AUSTIN (Nexstar) — More Texas hospitals are reporting a shortage of ICU beds than at any other time during the pandemic, according to infectious disease specialists and data from the Texas Department of State Health Services.

As of Wednesday afternoon, 18 out of Texas’ 22 hospital regions had COVID-19 patients taking up 15% or more of their total capacity.

That 15% threshold is what Gov. Greg Abbott used during previous surges to allow counties to implement their own restrictions to curb the spread of the virus. But in March 2021, Abbott made it clear he didn’t think Texas’ hospitals would reach that point again.

“We believe that there will not be the threshold met at hospitalizations for county judges to even consider implementing those strategies, because Texas will continue working collaboratively with all counties to speed the vaccination process,” Abbott said at an event on March 2.

Since reopening the state, the Republican governor has emphasized “personal responsibility” and encouraged Texans to get vaccinated. But health care workers said that messaging is not sufficient, as the delta variant is spreading rapidly throughout unvaccinated communities.

On Wednesday, the governor’s office sent a statement, saying it does not have plans to roll back previously-used mitigation measures — like mask mandates or capacity limits.

“Governor Abbott has been clear that we must rely on personal responsibility, not government mandates. Texans have learned and mastered the safe practices to protect themselves and their loved ones from COVID, and do not need the government to tell them how to do so. Every Texan has a right to choose for themselves and their children whether they will wear masks, open their businesses, or get vaccinated. Removing government mandates, however, does not end personal responsibility or the importance of caring for family members, friends, and your community. Vaccines are the most effective defense against contracting COVID and becoming seriously ill, and we continue to urge all eligible Texans to get the vaccine.”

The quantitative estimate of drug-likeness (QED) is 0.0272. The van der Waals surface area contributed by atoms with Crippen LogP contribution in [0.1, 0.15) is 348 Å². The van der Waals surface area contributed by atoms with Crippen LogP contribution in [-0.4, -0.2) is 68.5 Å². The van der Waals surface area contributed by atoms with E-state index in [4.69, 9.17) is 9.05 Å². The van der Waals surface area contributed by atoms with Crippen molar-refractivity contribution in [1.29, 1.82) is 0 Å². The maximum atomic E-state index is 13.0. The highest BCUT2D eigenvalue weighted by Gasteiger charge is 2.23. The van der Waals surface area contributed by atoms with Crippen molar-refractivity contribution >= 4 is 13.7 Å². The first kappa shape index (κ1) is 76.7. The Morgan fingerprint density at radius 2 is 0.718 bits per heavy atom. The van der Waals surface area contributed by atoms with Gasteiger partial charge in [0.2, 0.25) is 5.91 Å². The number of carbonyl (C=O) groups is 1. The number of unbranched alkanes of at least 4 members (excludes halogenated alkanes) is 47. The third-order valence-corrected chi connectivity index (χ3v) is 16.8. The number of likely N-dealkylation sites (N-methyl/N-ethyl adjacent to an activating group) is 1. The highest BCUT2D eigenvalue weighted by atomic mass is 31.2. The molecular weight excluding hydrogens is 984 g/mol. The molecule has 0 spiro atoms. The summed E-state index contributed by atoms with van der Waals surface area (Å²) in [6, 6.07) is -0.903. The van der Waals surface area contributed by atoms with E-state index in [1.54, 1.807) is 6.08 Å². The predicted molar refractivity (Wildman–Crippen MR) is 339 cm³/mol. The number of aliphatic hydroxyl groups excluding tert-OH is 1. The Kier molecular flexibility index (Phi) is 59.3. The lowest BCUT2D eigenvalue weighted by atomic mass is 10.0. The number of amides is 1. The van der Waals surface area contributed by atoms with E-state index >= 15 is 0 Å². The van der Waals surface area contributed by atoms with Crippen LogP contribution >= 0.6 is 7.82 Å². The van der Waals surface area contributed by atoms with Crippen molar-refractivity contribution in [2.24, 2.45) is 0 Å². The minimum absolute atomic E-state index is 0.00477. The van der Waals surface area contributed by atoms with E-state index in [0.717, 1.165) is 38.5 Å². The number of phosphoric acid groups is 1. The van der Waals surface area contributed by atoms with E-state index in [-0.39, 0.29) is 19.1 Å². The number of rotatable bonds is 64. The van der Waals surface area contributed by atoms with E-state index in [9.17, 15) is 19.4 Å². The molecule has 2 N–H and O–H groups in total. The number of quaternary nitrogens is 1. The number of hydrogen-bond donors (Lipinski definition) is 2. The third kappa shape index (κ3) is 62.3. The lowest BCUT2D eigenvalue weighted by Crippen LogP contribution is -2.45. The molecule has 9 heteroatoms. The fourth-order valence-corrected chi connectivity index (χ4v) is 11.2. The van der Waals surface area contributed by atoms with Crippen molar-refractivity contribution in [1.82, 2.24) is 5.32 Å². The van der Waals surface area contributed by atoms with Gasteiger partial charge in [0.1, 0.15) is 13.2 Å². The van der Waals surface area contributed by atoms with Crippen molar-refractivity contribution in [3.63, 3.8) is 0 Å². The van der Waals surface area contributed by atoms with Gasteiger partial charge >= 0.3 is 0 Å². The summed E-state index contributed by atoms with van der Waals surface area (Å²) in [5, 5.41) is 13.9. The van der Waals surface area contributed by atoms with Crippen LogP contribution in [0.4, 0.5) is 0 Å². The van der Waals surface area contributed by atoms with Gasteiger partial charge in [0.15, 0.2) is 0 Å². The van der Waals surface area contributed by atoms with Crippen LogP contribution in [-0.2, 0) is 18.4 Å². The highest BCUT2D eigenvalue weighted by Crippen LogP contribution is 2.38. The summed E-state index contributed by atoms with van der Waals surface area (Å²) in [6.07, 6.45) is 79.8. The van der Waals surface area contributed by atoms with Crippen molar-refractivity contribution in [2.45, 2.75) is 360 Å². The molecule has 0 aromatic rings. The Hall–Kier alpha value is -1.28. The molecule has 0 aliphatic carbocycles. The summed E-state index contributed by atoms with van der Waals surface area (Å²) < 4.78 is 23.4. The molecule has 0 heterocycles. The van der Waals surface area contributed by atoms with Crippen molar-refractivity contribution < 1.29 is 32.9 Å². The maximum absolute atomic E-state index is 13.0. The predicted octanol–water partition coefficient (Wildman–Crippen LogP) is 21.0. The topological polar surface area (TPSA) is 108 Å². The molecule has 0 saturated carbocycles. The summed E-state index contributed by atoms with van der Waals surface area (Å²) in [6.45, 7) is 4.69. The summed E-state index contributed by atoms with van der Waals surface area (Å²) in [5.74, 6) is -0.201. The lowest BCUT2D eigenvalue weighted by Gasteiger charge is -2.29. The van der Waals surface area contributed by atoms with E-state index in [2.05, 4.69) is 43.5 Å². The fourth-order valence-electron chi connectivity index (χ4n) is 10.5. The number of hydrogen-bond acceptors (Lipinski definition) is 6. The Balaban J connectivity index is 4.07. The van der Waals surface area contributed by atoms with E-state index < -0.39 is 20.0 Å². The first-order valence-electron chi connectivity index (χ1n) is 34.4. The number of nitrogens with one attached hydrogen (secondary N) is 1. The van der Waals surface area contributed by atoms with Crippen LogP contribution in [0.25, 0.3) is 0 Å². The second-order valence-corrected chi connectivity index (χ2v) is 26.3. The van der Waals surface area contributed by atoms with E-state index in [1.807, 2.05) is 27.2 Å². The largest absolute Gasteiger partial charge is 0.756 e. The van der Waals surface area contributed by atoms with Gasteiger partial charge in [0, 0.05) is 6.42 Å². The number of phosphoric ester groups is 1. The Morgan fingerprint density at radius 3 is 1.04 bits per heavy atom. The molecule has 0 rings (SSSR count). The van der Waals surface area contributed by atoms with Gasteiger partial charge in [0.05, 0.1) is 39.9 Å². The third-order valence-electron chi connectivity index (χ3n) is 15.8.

Renae Eze, spokesperson for Gov. Greg Abbott

Abbott also called for more than 2,500 additional medical personnel to help with hospitals and open more antibody infusion centers.

Dr. Ogechika Alozie is an infectious disease expert in El Paso and is also part of the Texas Medical Association’s COVID-19 Task Force. He said those measures are welcomed, but the simple solution to decrease severe infections and death is the vaccine.

“This continues to be the most dangerous time in the United States to be unvaccinated, the delta variant changes all that,” he said. “We just need to find ways to help people understand that the vaccination does protect them.”

Alozie said the state’s health care systems are so strained, even if the remaining unvaccinated Texans got vaccinated immediately, it wouldn’t be enough to remedy the dire situation in the short term.

“This is not the typical hospital admission that stays two to three days, maybe even four days. The typical COVID patient can stay seven, 10, 14, a month. And so you’re dealing with space that not only becomes overwhelmed quickly but for long stay,” he said. “So that’s why I really do believe if some of these hospitals are struggling with space now, it’s not necessarily going to get better, even though some of the case numbers may improve the next few weeks.”

Dr. Anna Vu-Wallace, an Austin-based infectious disease doctor, said she feels as though politics have played a role in public health measures throughout the pandemic.

“At least for local control… I’m just hoping and praying for some type of control and some type of mitigation process,” she said.

The governor’s executive orders which ban counties from mandating masks, vaccines and capacity limits continue to be a point of contention for doctors like Vu-Wallace.

“The people that I work with — my colleagues, physicians, nurses, respiratory therapists — there’s a lot of anger for us in the hospital,” she said. “The whole division on masks and the vaccine itself, even social distance, we really didn’t expect parts of the population to believing us. And it feels like the public abandoned us.”